The Arizona political landscape is in turmoil with Republicans at odds over the Senate recount of Maricopa County ballots and Democrats expressing increasing displeasure with Senator Kyrsten Sinema. What could it all mean for next year’s midterm elections? We asked political consultants Chuck Coughlin of Highground and John Fetherston of Veridus.
What’s going on among the political parties right now?
“It seems like both parties are engaged in an exercise to create problems for their own party right now. So the way I look at it is I look at that, unaffiliated voter and it’s about 23% of the 22 electorate… and I end up thinking about who’s going to do best with that portion of the electorate,” Coughlin said.
Although the parties seem to be at odds, Fetherston feels like now more than ever, Arizona Democrats could be optimistic, “I think there are actually some real reasons for Democrats to put their chances here in Arizona. First of all, since 2016, we’ve been in somewhat of new politics ever since Donald Trump has been on the scene, and he’s actually not on the ballot. So, those elections have been tough points for Republicans… Donald Trump’s brand in politics does very poorly with independent and moderate voters and make no mistake, Donald Trump is still the face of the National Republican Party. So you couple that with a president that, as of last week, was polling in 58% with an incumbent U.S. Senator Mark Kelly who raised $6 million in an off year work, and it’s been a strong slate of statewide candidates in Arizona led most notably by Secretary of State Katie Hobbs.”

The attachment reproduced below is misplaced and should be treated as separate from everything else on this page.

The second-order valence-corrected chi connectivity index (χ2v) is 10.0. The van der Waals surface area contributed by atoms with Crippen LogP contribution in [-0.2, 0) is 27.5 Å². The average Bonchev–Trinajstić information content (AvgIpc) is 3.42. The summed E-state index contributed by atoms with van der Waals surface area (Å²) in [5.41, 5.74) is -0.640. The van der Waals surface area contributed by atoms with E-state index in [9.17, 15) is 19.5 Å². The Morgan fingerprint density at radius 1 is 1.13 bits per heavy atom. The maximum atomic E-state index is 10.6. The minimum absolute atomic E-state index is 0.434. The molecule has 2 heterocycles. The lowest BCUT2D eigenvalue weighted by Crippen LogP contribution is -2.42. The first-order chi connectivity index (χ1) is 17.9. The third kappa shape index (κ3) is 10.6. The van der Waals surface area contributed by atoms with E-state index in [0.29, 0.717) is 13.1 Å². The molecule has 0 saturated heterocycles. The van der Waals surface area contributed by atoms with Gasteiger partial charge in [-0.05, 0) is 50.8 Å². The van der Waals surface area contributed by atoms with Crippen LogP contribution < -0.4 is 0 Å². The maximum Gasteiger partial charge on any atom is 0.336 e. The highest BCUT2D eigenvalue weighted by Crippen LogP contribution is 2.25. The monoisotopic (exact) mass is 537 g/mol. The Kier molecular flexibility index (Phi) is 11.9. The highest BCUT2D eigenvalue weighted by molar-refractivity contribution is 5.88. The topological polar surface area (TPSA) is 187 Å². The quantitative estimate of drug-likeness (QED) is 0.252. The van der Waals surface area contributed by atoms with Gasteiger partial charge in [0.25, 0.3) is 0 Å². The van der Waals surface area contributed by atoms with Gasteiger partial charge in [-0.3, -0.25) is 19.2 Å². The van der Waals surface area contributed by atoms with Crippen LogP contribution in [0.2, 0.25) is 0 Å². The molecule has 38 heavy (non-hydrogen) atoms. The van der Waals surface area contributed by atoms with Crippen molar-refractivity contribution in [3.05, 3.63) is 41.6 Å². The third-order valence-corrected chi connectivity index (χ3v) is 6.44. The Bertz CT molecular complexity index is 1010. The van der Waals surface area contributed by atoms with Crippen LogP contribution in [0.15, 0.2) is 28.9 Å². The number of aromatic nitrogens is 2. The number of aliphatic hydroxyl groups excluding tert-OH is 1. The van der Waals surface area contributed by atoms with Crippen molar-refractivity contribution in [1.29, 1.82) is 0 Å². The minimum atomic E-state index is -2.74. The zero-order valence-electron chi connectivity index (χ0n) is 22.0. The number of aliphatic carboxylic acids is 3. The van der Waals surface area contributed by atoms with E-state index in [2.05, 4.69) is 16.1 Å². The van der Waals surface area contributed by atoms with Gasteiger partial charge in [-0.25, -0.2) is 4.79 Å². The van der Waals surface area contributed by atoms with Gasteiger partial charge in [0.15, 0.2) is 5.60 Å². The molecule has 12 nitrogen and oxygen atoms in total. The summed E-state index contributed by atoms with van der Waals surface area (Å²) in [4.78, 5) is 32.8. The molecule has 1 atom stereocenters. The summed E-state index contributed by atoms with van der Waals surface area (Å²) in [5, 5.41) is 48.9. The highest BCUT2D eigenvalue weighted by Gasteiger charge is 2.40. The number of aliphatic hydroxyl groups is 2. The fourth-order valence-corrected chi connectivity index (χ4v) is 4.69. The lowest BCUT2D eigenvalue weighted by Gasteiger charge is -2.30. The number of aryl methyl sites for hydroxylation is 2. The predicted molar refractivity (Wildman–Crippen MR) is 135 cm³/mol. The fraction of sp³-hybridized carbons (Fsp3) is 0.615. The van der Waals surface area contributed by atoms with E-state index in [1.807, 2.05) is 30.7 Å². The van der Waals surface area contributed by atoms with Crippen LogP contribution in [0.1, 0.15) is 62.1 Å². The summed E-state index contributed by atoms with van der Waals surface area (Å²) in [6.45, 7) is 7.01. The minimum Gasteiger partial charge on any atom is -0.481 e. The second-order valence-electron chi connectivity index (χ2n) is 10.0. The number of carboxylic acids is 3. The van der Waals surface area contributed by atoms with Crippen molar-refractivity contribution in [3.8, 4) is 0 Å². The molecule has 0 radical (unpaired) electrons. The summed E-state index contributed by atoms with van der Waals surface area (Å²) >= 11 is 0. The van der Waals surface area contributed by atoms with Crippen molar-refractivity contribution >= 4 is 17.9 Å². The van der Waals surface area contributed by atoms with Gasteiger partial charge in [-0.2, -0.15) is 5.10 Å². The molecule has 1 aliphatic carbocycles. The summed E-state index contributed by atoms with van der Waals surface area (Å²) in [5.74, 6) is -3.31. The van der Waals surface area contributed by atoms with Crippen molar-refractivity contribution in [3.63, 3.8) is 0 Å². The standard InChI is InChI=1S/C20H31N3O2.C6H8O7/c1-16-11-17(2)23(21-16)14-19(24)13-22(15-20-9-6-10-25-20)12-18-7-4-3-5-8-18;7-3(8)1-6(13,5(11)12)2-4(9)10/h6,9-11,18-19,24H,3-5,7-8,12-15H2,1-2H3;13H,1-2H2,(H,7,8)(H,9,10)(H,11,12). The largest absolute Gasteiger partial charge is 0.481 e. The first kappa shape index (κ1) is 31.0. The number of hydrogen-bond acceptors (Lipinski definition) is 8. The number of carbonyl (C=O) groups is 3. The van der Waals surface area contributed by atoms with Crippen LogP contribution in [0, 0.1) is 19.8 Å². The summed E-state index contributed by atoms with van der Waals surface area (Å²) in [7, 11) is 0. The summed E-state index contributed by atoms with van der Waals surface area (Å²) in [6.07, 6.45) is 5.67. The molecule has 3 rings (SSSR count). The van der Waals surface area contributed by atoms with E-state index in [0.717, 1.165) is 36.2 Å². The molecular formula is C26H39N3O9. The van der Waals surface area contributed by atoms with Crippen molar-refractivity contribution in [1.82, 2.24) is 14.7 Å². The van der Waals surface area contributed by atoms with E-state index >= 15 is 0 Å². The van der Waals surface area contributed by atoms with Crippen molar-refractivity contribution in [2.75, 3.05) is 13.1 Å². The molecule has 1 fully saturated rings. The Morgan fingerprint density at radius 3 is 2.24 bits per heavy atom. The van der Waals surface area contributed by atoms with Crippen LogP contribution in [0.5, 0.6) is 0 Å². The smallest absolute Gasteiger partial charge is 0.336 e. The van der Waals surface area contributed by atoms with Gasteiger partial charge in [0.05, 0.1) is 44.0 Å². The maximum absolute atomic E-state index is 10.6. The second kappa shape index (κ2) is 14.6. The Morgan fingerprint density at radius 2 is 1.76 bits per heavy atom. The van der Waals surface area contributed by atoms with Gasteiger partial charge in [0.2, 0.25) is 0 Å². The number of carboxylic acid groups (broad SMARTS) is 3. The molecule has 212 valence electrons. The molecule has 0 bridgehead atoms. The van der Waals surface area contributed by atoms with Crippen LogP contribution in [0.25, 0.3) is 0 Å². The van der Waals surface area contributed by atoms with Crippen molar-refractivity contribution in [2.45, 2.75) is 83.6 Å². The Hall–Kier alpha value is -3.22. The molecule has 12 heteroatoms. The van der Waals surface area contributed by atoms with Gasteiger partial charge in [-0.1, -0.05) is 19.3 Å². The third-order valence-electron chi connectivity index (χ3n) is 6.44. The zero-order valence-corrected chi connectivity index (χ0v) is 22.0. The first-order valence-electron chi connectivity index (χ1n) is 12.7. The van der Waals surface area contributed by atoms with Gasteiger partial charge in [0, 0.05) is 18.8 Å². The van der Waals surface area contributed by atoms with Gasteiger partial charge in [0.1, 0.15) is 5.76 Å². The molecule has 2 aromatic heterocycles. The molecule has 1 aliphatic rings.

Does Kari Lake have a chance as a Republican candidate in the governor’s race?
“I say yes… she’s a well trained reporter, she talks to the camera well, she is a vocal proponent of anger, of bitterness and frustration. Which captures the heart of that Republican primary electorate. It’s not a narrative that promotes, problem solving, which is the history of America and the party of Lincoln, the party of Reagan… there’s an opportunity there for Republicans to maybe turn it,” Coughlin said.